Richard Tomlinson, of Port Elizabeth, a frequent visitor to the Great Karoo, has been involved in field studies of these structures for the past 20 years. He says: “They may appear similar, but they are definitely not the same. In fact, the variety of blockhouses throughout the country is so great that it makes an interesting study.” Johan Hattingh, of the War Museum in Bloemfontein, who has written a booklet on the blockhouses, agrees.

Generally, they say, tourists ask: “What are blockhouses like inside and what it was like to be stationed in one during the Boer war?” “They were very cramped, hot and stuffy inside, especially in the Karoo, but hardly more pleasant in cold or rainy areas,” says Richard Tomlinson. “Soldiers became extremely bored in these confined spaces. In the Times History of the South African War,

Leo Amery states there were reports of these men becoming drunk and disorderly. “The ground floor of the big square towers, the last of Britain’s castles, was a storage area for supplies and water tanks. The first floor had a steel, stable-style entrance door. Access was by retractable ladder. This floor also had three window openings, which could be closed by steel shutters. It was the living area. The top floor was the lookout post. This vantage point, normally open to the elements under its pyramid-shaped timber and corrugated iron roof, could be enclosed with canvas drops in bad weather. These were kept rolled up on fine days.” Tourists who wish to see the interior of a blockhouse may visit the recently restored one at Beaufort West.


On the defence of the blockhouses, Richard Tomlinson says: ‘The roof had small gabled extensions over steel machicouli galleries. These were cantilevered out from diagonally opposite corners to facilitate flanking fire along the walls in case of attack. Each blockhouse had several “firing positions.” The ground floor had two loopholes per wall, on the first floor there were two on either side of the windows and doors. There were four loopholes in each low parapet wall on the top floor. The access ladder was always drawn back inside, once the staff was inside, to prevent the enemy gaining access. Similar interior ladders gave access to the floors above and below the living area. The roof was fitted with galvanised gutters that discharged rainwater through internal down pipes to circular corrugated iron water tanks on the ground floor. These tanks were topped up regularly by water carts from nearby towns, or by passing trains. Food, ammunition and mail was delivered in the same way.”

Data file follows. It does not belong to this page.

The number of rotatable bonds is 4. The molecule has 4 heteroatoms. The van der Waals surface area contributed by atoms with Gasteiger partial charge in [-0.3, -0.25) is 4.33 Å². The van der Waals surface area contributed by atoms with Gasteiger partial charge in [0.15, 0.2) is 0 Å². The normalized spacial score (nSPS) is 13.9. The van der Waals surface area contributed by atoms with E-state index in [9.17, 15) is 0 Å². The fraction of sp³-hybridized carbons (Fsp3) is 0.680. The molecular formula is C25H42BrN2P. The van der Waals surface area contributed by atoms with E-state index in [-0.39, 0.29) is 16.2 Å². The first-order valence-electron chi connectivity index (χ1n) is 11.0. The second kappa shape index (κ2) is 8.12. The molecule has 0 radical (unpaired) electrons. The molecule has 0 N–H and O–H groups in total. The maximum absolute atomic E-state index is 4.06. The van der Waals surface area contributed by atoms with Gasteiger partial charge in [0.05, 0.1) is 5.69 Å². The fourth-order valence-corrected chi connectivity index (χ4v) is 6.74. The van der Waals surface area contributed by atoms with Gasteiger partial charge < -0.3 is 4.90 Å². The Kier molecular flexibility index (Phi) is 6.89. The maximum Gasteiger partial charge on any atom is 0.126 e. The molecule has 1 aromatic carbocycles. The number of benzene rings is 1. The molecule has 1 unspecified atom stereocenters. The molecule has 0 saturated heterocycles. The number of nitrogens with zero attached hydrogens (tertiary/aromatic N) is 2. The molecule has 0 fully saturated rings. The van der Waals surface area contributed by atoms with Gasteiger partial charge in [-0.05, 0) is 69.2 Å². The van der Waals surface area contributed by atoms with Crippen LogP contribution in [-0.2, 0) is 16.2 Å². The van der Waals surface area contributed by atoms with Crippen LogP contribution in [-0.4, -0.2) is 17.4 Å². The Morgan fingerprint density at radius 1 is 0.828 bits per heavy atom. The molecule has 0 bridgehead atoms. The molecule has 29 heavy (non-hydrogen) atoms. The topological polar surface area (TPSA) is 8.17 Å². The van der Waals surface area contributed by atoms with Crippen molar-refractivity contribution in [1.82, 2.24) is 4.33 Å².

Three contractors were commissioned to build 18 blockhouses between Wellington and Richmond Road (Merriman) along the Cape Town \De Aar railway line early in 1901. The contract time allowed was six weeks, but delays in railway transport, incorrect delivery of material and a shortage of reliable, skilled local labour resulted in the contract periods having to be extended. The Wellington Blockhouse, now a National Monument, like the one just north of Laingsburg, took five months and 11 days to complete. Many was the time workers were hustled along with shouts of “Get a move on, don’t you know there’s a war on?” It apparently had little effect.

Mortared, dressed Karoo stone blockhouses were considered preferable to concrete ones as less cement was needed – 90 casks were used for the stonework forts and 160 for the concrete ones. Researchers say the stone structures had a harder and neater appearance and work could be much more easily checked. Even in the midst of war, building inspectors did their rounds. Of the 18 blockhouses still between Wellington and Merriman, five were built of concrete because of insufficient stone in the vicinity. Two later collapsed.